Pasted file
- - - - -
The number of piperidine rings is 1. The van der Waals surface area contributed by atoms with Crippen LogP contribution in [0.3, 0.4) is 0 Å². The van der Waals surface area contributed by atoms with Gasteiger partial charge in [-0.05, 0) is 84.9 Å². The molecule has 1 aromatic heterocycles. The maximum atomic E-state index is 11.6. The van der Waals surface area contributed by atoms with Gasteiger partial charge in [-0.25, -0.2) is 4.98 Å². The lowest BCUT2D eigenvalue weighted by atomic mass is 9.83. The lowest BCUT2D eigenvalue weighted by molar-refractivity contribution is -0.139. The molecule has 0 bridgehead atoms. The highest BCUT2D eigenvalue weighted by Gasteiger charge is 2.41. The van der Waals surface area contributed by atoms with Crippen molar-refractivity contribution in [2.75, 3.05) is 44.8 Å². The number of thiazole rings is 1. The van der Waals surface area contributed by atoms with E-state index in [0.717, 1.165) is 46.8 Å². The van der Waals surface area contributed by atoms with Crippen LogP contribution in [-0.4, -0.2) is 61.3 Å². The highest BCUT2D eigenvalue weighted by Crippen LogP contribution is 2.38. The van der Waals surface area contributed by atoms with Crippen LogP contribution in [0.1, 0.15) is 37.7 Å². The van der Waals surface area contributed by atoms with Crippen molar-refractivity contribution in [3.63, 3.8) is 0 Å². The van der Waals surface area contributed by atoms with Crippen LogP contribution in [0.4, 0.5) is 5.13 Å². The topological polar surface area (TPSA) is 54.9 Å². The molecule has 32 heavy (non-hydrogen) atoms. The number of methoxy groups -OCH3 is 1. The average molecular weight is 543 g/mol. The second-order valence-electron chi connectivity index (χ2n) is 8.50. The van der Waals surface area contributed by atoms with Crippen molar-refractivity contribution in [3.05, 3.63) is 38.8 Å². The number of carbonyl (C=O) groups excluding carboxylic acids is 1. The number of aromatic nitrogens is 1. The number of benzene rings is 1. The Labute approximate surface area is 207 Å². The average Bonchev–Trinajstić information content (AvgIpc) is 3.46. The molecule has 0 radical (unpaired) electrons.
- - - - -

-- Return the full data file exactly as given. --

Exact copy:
The number of piperidine rings is 1. The van der Waals surface area contributed by atoms with Crippen LogP contribution in [0.3, 0.4) is 0 Å². The van der Waals surface area contributed by atoms with Gasteiger partial charge in [-0.05, 0) is 84.9 Å². The molecule has 1 aromatic heterocycles. The maximum atomic E-state index is 11.6. The van der Waals surface area contributed by atoms with Gasteiger partial charge in [-0.25, -0.2) is 4.98 Å². The lowest BCUT2D eigenvalue weighted by atomic mass is 9.83. The lowest BCUT2D eigenvalue weighted by molar-refractivity contribution is -0.139. The molecule has 0 bridgehead atoms. The highest BCUT2D eigenvalue weighted by Gasteiger charge is 2.41. The van der Waals surface area contributed by atoms with Crippen molar-refractivity contribution in [2.75, 3.05) is 44.8 Å². The number of thiazole rings is 1. The van der Waals surface area contributed by atoms with E-state index in [0.717, 1.165) is 46.8 Å². The van der Waals surface area contributed by atoms with Crippen LogP contribution in [-0.4, -0.2) is 61.3 Å². The highest BCUT2D eigenvalue weighted by Crippen LogP contribution is 2.38. The van der Waals surface area contributed by atoms with Crippen LogP contribution in [0.1, 0.15) is 37.7 Å². The van der Waals surface area contributed by atoms with Crippen molar-refractivity contribution in [3.63, 3.8) is 0 Å². The van der Waals surface area contributed by atoms with Crippen LogP contribution in [0.4, 0.5) is 5.13 Å². The topological polar surface area (TPSA) is 54.9 Å². The molecule has 32 heavy (non-hydrogen) atoms. The number of methoxy groups -OCH3 is 1. The average molecular weight is 543 g/mol. The second-order valence-electron chi connectivity index (χ2n) is 8.50. The van der Waals surface area contributed by atoms with Crippen molar-refractivity contribution in [3.05, 3.63) is 38.8 Å². The number of carbonyl (C=O) groups excluding carboxylic acids is 1. The number of aromatic nitrogens is 1. The number of benzene rings is 1. The Labute approximate surface area is 207 Å². The average Bonchev–Trinajstić information content (AvgIpc) is 3.46. The molecule has 0 radical (unpaired) electrons.